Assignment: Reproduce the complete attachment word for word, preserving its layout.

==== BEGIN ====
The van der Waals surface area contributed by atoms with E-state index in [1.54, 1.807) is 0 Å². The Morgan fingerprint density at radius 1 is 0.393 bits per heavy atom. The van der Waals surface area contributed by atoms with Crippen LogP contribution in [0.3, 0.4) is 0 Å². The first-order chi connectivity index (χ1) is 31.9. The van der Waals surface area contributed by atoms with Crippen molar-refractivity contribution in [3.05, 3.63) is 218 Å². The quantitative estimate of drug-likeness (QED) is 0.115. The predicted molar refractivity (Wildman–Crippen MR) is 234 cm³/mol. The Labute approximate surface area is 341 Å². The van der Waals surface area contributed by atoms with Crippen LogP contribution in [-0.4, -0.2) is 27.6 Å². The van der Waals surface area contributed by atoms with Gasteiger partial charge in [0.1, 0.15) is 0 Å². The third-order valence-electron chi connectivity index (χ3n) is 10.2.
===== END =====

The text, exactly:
The van der Waals surface area contributed by atoms with E-state index in [1.54, 1.807) is 0 Å². The Morgan fingerprint density at radius 1 is 0.393 bits per heavy atom. The van der Waals surface area contributed by atoms with Crippen LogP contribution in [0.3, 0.4) is 0 Å². The first-order chi connectivity index (χ1) is 31.9. The van der Waals surface area contributed by atoms with Crippen molar-refractivity contribution in [3.05, 3.63) is 218 Å². The quantitative estimate of drug-likeness (QED) is 0.115. The predicted molar refractivity (Wildman–Crippen MR) is 234 cm³/mol. The Labute approximate surface area is 341 Å². The van der Waals surface area contributed by atoms with Crippen LogP contribution in [-0.4, -0.2) is 27.6 Å². The van der Waals surface area contributed by atoms with Gasteiger partial charge in [0.1, 0.15) is 0 Å². The third-order valence-electron chi connectivity index (χ3n) is 10.2.